Photo credit HERE
BY JEFF BETTGER
I have been obsessed with the work of Egon Schiele for years now. His ridiculously, beautiful distorted figures are my favorite of all his work. A large majority are nude women and narcissistic contorted self-portraits. Schiele was born in 1890 in Austria so lived through world war one, but died in 1918 right at the end of the war. The roughly contorted figures that are so much a part of his body of work leave you feeling disturbed and gross, but also real. They seem to capture an element of humanity in all its wrinkles and curves. These images have always sat with me in a paradoxical way.
Much of Egons fame came years after his death and revolves around some of his paintings being confiscated by the Nazis and later being sold illegally to collectors. The one in particular that drew attention is called “A Portrait of Wally”. It is a portrait of his mistress Walburga Neuzil. The painting was part of a private collection of a Jewish art dealer named Lea Bondi. Wally was not documented correctly and thus did not get returned to the family after the war. Eventually it ended up at the MOMA and was recognized by family members and thus a fiasco over the true ownership began. This ended up changing the dynamic around Nazi confiscated art, and how to deal with it, around the entire world. There is a recent documentary entitled the same as the painting “Portrait of Wally.” You can watch it to get more in depth on that subject.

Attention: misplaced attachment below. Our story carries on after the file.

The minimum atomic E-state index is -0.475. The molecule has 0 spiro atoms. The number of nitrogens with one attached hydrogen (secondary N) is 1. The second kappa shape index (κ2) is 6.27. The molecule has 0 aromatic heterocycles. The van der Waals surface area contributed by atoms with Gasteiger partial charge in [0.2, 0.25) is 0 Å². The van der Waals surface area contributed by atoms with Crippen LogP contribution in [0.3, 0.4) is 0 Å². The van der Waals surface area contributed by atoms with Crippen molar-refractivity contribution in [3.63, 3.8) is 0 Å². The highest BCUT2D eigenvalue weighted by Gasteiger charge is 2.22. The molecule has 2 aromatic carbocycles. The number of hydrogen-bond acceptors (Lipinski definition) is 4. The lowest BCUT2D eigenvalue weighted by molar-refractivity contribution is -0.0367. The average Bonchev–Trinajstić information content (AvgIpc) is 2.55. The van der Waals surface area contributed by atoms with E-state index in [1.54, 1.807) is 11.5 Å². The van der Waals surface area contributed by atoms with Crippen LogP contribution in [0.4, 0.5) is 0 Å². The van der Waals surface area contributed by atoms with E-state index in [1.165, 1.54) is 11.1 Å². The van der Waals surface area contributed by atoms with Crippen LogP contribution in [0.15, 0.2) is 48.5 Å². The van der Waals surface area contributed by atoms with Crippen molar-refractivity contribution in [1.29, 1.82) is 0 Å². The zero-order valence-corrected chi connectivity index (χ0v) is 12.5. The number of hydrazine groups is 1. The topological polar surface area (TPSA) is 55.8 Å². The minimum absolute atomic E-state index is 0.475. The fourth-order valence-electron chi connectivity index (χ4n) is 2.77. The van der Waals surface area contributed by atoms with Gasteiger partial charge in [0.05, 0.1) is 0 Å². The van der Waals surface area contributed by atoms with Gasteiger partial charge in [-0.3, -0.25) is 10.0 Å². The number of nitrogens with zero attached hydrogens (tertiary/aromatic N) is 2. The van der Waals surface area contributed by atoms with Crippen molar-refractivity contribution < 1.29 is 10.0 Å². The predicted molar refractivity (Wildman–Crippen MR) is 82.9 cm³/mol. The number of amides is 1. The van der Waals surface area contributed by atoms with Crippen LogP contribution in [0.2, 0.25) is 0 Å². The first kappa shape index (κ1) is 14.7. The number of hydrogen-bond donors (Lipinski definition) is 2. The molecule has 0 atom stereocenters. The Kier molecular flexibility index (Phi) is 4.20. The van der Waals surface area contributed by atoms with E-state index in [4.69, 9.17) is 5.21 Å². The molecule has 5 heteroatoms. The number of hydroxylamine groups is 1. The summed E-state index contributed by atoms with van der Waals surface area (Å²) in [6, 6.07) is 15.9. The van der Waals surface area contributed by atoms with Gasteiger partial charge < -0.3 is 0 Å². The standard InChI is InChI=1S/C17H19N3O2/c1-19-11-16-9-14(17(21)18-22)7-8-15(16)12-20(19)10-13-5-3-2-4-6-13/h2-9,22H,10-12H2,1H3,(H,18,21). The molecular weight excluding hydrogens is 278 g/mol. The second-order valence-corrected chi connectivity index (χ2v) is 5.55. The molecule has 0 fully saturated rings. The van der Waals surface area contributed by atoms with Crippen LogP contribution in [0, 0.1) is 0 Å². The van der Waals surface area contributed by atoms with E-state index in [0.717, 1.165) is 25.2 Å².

I first heard of Schiele through a band my friend Johnathan, whom I lived with at the time shared with me called Rachels. They created music for a theatrical performance about Egon’s life and released the songs as an album called “Music for Egon Schiele.” It was my first exposure to Schiele as well as to Rachels. I became very interested in both artists. I shortly after met my friend Olivia who also has a love for the paintings of Egon Schiele. It was a formative time for all of us. We spent a lot of time together making music, art, and conspiring how we could change the world. I will always have a fond spot for Egon Schiele and his visual depiction of people that has always seemed to get behind the person and into the psyche of the person...or maybe it is just his own being projected on his models. Either way I have been affected in profound ways from this man’s work. The way I create and like to make things is also somewhat self-obsessed and aware of all that is contorted in me and around me. I feel drawn to Schiele’s work and mesmerized by the definition and simultaneously lack thereof in it. If you have not discovered this artist yet I encourage you to take a look. Let me know what you think. Is it vile or beautiful? Pornographic or inspired?